Possibly you have noticed that journalists have fudged when it comes to Gordon’s association with the KKK. He is presumed to have become leader of the Georgia chapter in March 1868, when Nathan Bedford Forrest — also a Confederate general and an early Klan leader — visited Atlanta. (A newspaper at the time described the occasion as a meeting of two insurance company executives.)
In 1871, both Gordon and Forrest were called before a congressional committee exploring the KKK and Black voter suppression in the South.
According to biographer Ralph Lowell Eckert, during five evasive hours of testimony, Gordon denied any knowledge of the Ku Klux Klan, but admitted to joining a secret “peace police organization” for self-protection against a political system in which former slaves were being given a prominent voice.
“We would have preferred death rather than to have submitted to what we supposed was coming upon us,” Gordon testified.
Two years later, the Georgia Legislature sent Gordon to the U.S. Senate. The Democrat participated in negotiations for the removal of federal occupation troops from the South, where they had been protecting a new generation of African American citizens.
In 1880, Gordon abruptly resigned from the Senate – to become the well-paid general counsel to a local railroad company. His critics accused him of cashing in, but Gordon survived that blow to his reputation. He would later serve as governor, then return to the U.S. Senate. He died in 1904. The statue was erected three years later.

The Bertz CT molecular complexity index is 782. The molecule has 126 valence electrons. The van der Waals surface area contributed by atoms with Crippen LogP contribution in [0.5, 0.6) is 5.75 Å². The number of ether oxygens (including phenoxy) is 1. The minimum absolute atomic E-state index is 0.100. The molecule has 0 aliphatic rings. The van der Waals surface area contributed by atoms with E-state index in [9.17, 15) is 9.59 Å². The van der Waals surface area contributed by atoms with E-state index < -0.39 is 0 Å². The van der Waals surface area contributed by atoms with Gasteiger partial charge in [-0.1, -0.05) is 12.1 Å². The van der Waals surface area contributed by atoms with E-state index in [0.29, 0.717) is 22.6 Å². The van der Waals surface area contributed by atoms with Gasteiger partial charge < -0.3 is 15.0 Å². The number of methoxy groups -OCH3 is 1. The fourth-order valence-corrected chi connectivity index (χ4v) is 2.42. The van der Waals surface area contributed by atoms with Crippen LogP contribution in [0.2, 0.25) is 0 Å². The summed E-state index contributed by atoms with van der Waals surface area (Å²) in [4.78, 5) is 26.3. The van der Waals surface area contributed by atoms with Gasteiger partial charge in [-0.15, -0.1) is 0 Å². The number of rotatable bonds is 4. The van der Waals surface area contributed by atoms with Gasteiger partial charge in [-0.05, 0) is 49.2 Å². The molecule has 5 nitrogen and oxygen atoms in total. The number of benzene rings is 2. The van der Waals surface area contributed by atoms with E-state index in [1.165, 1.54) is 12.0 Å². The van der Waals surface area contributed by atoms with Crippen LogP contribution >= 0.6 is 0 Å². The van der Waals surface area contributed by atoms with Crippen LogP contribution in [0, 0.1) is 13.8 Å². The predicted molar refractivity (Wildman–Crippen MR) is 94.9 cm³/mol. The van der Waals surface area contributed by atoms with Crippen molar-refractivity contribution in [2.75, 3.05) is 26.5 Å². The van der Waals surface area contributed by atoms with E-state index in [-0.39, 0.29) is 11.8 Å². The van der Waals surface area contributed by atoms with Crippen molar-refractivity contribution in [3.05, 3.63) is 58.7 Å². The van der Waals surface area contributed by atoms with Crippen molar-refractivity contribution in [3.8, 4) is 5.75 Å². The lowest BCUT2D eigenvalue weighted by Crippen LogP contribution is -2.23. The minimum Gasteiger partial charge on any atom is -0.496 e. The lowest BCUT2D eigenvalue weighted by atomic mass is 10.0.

"By the time of his death he was the living symbol of the Confederacy, but that place of public honor was largely due to do the fact that he had outlived most former Confederate generals and had written a book that promoted and embellished his role as one of 'Lee's Paladins,' to use his phrase," W. Todd Groce, president and CEO of the Georgia Historical Society, told me in a thoughtful email that was far too long for this space.
“Gordon saw no use in keeping alive old wounds with the former enemy — it was bad for business and for reasserting white supremacy, which needed cooperation of the victors if it were to succeed legally. So he may have been a Georgia hero, but he never rose to the level of mythical status,” Groce wrote. “To a large extent, his fame was kept alive by force of personality rather than brilliant military or political contributions, and mostly died with him.”
The historian followed up with one more observation. Another former Confederate general, James Longstreet, died only a few days before Gordon that January. Longstreet is buried in Gainesville. But it was Gordon’s corpse that was displayed in the state Capitol.
Longstreet’s military accomplishments eclipsed those of Gordon. “But Longstreet rejected his Confederate past, became a champion of African-American rights, joined the Republican Party, insisted that slavery — not state’s rights — was the cause of the war, and was the villain of the Lost Cause,” Groce noted.
Which could lead one to suspect that martial prowess isn’t the only reason that Gordon occupies a most prominent spot on the Capitol lawn.
If one wants to argue for the removal of a statue, it is best to know what it represents. The same goes for those who would protect it.